Thermal Management

  • Gerald L. Ginsberg


The thermal management of electronic equipment encompasses all of the natural and artificial processes and technologies that can be used to remove and transport heat from individual components in a controlled manner to the ultimate system heat sink, Figure 9.1. In general, it is not usually too difficult to package the equipment in such a manner that it can operate properly at a nominal end-use thermal enviroment. The challenge arises in attempting to provide the electronics with stability in an environment with variations in storage and operating temperature, not to mention the effects on the environment of other heat-generating (or airflow blocking) units in or around the electronics being packaged [1, 2].


Heat Transfer Natural Convection Heat Sink Heat Pipe Electronic Equipment 
These keywords were added by machine and not by the authors. This process is experimental and the keywords may be updated as the learning algorithm improves.


Unable to display preview. Download preview PDF.

Unable to display preview. Download preview PDF.


  1. 1.
    R. C. Chu, R. E. Simmons, IBM Corporation, “Thermal Management of Large Scale Digital Computers,” International Journal for Hybrid Microelectronics,Volume 7, Number 3, September 1984, pp. 35–43.Google Scholar
  2. 2.
    Michael W. Gust, The Mitre Corporation, “Thermal Considerations in System Design,” Proceedings International Electronic Packaging Society Conference, 1987, pp. 10–25.Google Scholar
  3. 3.
    International Electronic Research Corporation, “Heat Sink/Dissipator Products and Thermal Management Guide.”Google Scholar
  4. 4.
    Kinishi Itoh, “Heat Management Faces Demand of High Thermal Density,” Electronic Packaging & Production,January 1987, pp. 136–139.Google Scholar
  5. 5.
    S. Witzman, K. Graham, Bell-Northern Research and Northern Telecom Electronics Ltd., “Design Considerations for Cooling in Telecommunications Equipment,” Proceedings International Electronic Packaging Society Conference,1987, pp. 1036–1047.Google Scholar
  6. 6.
    Gordon N. Ellison, Tektronix Inc., “The PCB Thermal Analysis Problem,” Printed Circuit Design,October 1987, pp. 27–30.Google Scholar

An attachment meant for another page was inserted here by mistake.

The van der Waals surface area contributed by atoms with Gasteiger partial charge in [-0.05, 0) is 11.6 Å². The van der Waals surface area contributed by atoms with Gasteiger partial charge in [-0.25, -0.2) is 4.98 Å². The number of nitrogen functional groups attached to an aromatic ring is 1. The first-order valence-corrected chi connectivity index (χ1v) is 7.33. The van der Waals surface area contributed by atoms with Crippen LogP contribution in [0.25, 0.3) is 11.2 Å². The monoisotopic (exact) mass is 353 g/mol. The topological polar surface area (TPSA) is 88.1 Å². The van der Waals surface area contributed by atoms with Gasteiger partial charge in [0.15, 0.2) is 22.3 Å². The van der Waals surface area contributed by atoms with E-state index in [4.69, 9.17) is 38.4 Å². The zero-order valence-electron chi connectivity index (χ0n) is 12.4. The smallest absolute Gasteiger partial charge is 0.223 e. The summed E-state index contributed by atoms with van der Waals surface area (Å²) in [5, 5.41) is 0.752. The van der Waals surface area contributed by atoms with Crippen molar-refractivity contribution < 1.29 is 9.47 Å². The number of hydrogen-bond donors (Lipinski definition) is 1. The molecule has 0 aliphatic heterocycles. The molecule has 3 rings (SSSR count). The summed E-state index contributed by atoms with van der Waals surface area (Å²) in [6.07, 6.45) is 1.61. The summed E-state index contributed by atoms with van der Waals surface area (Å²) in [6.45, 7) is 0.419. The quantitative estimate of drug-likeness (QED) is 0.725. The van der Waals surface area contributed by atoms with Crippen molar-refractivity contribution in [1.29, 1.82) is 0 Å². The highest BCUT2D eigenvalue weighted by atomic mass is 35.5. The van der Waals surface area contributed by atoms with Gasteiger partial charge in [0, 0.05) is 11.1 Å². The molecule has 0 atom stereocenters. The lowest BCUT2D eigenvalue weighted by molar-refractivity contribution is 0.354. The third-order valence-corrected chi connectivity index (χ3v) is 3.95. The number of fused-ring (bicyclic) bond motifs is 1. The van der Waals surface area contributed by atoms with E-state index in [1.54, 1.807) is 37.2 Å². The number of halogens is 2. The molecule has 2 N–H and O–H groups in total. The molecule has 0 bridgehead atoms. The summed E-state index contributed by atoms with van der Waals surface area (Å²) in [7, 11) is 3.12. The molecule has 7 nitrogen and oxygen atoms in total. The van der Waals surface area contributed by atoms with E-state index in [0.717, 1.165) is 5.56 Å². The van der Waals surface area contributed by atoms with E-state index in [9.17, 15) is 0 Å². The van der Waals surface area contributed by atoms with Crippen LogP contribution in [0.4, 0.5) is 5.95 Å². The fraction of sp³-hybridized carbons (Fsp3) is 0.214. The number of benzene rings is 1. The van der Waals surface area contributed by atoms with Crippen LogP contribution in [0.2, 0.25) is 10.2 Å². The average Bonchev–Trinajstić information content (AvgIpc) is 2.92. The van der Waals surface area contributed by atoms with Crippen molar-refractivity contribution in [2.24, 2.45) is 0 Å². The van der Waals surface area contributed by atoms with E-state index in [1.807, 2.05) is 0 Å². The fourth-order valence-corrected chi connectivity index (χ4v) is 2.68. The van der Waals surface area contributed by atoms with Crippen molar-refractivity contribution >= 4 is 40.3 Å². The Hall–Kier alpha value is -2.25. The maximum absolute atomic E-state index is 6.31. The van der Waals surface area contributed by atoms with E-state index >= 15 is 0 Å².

7. 7.
    E. A. Wilson, Honeywell Bull Inc., “Thermal Management Design for a Large Mainframe,” Electronic Packaging & Production,February 1989, pp. 142–144.Google Scholar
  8. 8.
    Jack Spoor, Aham Tor Inc., “Heat Sink Application Handbook,” 1974, pp. 1–35.Google Scholar
  9. 9.
    Joel Newberger, Aham Tor Inc., “Thermal System Approach to Heat Sink Selection,” 1979.Google Scholar
  10. 10.
    Carlos C. Chardon, Torin Corp., “Design Equipment to Run Silent, Run Cool,” Reprinted with permission from Electronic Design,(vol. 30, No. 6), June 21, 1980, pp. 119–125.Google Scholar
  11. 11.
    Rotron Inc., “Selecting/Specifying Fans and Blowers,” ENG O10A, March 1978.Google Scholar
  12. 12.
    Howard W. Markstein, “Liquid Cooling Optimizes Heat Transfer,” Electronic Packaging & Production,April 1988, pp. 46–49.Google Scholar
  13. 13.
    Tom Dewey, “Developments in Liquid Immersion Cooling,” Electronic Packaging & Production,April 1988, pp. 59–61.Google Scholar
  14. 14.
    M Industrial Chemical Products Division, “FluorinertT” Liquid Heat Sink Technical Description and Application Data,“ 98–0211–6032–4, February 1989.Google Scholar
  15. 15.
    A. Basiulius, C. P. Minning, Hughes Aircraft Co., “Improving Circuit Reliability with Heat Pipes,” Electronic Packaging & Production,September 1986, pp. 104–105.Google Scholar
  16. 16.
    Milton Levine, Melcor/Materials Electronic Products Inc., “Solid State Cooling with Thermoelectrics,” Electronic Packaging & Production,November 1989, pp. 74–77.Google Scholar

Copyright information

© Springer Science+Business Media New York 1992

Authors and Affiliations

  • Gerald L. Ginsberg

There are no affiliations available

Personalised recommendations